Building a Culture of Reading for Kids (and Parents, Too)
Sponsored What’s the best way to help kids build their reading skills? Make reading fun.
Reading is a crucial skill. According to the “Kids & Family Reading Report,” 71 percent of parents of children ages 6 to 17 think strong reading ability is the most important skill a child can have. Not only does reading improve vocabulary, comprehension and logical reasoning skills, but it can also enhance creativity, emotional intelligence and simply offer great entertainment.
Unfortunately, only 31 percent of kids surveyed read books for fun 5 to 7 days a week. The findings also reveal that parents have a key role to play in supporting kids’ reading development. When parents keep plenty of fun books in the home, kids are more likely to be frequent readers, and the more kids read, the better readers they become.
Supporting our readers
Part of the problem is the mystification of reading. “We teach our kids to walk, to talk, to eat,” says Amy Mascott, a literacy specialist and founder of Teachmama.com, “When it comes to teaching things like letters and numbers, parents tend to back off.”
“Parents feel like learning to read is some sort of magical thing that teachers do,” says Allison McDonald, preschool teacher and founder of No Time For Flashcards, “but every day that you’re talking about books, reading books, speaking, singing … you are supporting their literacy.”
Having a dialogue about reading is important, because children are looking for their parents’ approval, and the things that parents do and talk about every day are what children assume to be normal.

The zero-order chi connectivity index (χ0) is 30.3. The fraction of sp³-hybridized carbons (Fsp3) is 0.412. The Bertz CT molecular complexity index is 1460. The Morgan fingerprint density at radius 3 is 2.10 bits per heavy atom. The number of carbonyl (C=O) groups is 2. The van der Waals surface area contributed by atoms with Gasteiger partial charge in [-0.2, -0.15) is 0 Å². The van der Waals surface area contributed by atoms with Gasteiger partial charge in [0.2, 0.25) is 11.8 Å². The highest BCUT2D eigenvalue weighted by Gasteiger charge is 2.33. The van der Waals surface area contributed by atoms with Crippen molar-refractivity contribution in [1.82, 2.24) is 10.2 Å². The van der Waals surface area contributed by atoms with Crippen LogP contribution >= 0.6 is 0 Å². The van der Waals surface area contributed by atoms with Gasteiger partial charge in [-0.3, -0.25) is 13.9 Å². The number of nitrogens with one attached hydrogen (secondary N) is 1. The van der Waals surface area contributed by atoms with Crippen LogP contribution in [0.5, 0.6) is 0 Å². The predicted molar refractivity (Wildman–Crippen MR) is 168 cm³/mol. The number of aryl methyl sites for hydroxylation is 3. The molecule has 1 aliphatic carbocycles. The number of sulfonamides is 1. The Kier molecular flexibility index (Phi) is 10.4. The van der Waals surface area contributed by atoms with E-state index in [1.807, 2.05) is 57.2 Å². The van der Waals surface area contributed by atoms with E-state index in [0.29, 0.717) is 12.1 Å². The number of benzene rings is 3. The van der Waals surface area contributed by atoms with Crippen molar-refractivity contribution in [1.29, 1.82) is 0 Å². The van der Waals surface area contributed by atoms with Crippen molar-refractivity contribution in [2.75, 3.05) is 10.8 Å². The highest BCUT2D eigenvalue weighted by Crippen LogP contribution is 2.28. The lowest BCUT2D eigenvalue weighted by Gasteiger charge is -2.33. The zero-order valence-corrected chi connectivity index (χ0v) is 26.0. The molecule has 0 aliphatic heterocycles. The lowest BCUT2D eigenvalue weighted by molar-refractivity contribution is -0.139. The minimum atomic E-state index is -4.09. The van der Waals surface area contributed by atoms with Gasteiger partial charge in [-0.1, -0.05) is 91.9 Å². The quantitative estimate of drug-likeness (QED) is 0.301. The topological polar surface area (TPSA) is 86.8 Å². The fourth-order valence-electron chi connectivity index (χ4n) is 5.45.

“Parents ask about how soccer practice or rehearsal went,” says Judy Newman, President of Scholastic Reading Clubs, “Wouldn’t it be great if we asked ‘how’s reading going?’ or ‘what are you reading?’”
By bringing more attention to the reading we do in our everyday lives, both children and their parents can appreciate the wealth of reading that surrounds us. For example, we don’t need to spend all of our time trying to get kids to read fictional stories.
McDonald took this approach when her son told her he was bored with reading.
“Every day that you’re talking about books, reading books, speaking, singing … you are supporting their literacy.”
“Every day, I’ll leave an article or two for my kids to read after school while they have their snack,” offers Mascott. “We definitely want to create a literary environment, and that means having all different kinds of reading material around all the time. It can be books, magazines, cookbooks — anything.”
“We all need to take reading off the literary shelf,” Newman adds, “and make it accessible and integrated into our daily routines.”
A love of learning
To this end, Scholastic Reading Club and Scholastic Book Fairs provide parents with a wide selection of books in a variety of subjects – not just novels. These offerings take place through school, so kids get to choose the books they want to read and discover new kinds of books that will open their world to new characters, places and experiences.
Newman also believes parents don’t have to cut other media out of their kids’ lives. TV or other kinds of entertainment can be offered as rewards for reading time, according to Newman, who shares a story of one student: “His parents let him earn TV time for each hour he read,” she says, “but reading always came first in their household.”
By allowing kids to choose their own books and keeping fun books at home, parents can help kids cultivate a love of learning that will help them succeed in school and in life.